Then when almost out of nowhere the Battle Royal genre just exploded and once again tuned the industry upside down. But again how was F2P games making so much money, especially when all micro-transactions were purely cosmetic? The popularity of top level streamers such as Ninja, Shroud, Dakotaz, Tfue, DrLupo and Dr Disrespect has certainly helped, but there’s no doubt that the season passes and constant updated cosmetic library combined with the simplicity of being able to play for 10 minutes or 10 hours has been main driver. In an article written by IGN last year it was estimated that because of the worldwide phenomenon that is Fortnite, Epic Games was worth between $5 billion (US) and $8 billion (US). Forbes also reported that on average $1 million is spent every day by users in the game. Now take a look at a game like Apex Legends and what the total player base is doing. One month after initial launch, Respawn announced that it had hit 50 million users for the battle royal juggernaut, which coincidently sent the EA share price to nearly $100 (US), second only to one other EA release in the last month, the much maligned Anthem, but we’ll talk about that later.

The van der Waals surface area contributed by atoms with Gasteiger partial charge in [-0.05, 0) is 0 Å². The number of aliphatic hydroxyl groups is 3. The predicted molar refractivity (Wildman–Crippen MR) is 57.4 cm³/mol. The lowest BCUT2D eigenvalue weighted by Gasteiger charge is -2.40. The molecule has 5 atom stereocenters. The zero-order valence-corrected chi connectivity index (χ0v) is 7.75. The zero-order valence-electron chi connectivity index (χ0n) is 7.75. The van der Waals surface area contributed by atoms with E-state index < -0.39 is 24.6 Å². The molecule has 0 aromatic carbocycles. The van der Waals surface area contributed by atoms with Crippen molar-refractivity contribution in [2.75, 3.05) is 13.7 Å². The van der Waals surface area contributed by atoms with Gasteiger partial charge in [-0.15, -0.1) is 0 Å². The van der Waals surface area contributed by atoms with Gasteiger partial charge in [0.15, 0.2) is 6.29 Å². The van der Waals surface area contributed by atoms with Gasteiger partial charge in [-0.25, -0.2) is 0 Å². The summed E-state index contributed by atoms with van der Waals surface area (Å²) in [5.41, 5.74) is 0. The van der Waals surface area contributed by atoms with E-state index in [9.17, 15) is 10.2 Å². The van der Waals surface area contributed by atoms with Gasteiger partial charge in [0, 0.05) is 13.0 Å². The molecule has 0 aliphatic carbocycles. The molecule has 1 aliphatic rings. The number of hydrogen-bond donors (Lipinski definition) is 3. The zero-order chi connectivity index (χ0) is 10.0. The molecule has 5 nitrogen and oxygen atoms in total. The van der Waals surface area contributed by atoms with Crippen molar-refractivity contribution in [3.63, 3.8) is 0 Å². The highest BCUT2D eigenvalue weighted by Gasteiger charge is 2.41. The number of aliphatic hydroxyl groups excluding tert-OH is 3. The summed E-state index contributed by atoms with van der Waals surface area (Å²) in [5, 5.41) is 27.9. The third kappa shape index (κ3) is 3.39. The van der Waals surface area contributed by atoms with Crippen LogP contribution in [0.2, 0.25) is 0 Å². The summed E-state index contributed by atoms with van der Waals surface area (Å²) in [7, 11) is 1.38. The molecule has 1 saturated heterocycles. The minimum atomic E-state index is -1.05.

I want to touch on a couple single player story based games at launch for a brief second and the revenue they made in their launch months. Uncharted 4 in its initial month made $56 million (US). Multiple game of the year winner The Witcher 3 made approximately $69 million (US) and that was before any DLC was mentioned. God of War then smashed those records with $131 million (US) in its first month. Long live the king, well until everyone’s favourite neighbourhood Spiderman was released. 3.3 million copies of the game were sold in 3 days plus another million pre-orders and not to mention the PS4 console bundle packages which would have added to the number of total copies sol which roughly translated to an absolute mind blowing number of $198 million (US) in revenue. But unlike the likes of Fortnite or Apex as a gamer how many times have you played games such as these titles mentioned that have incredible story and have won game of the year, finished them and never gone back to them again? I know I’m guilty of that.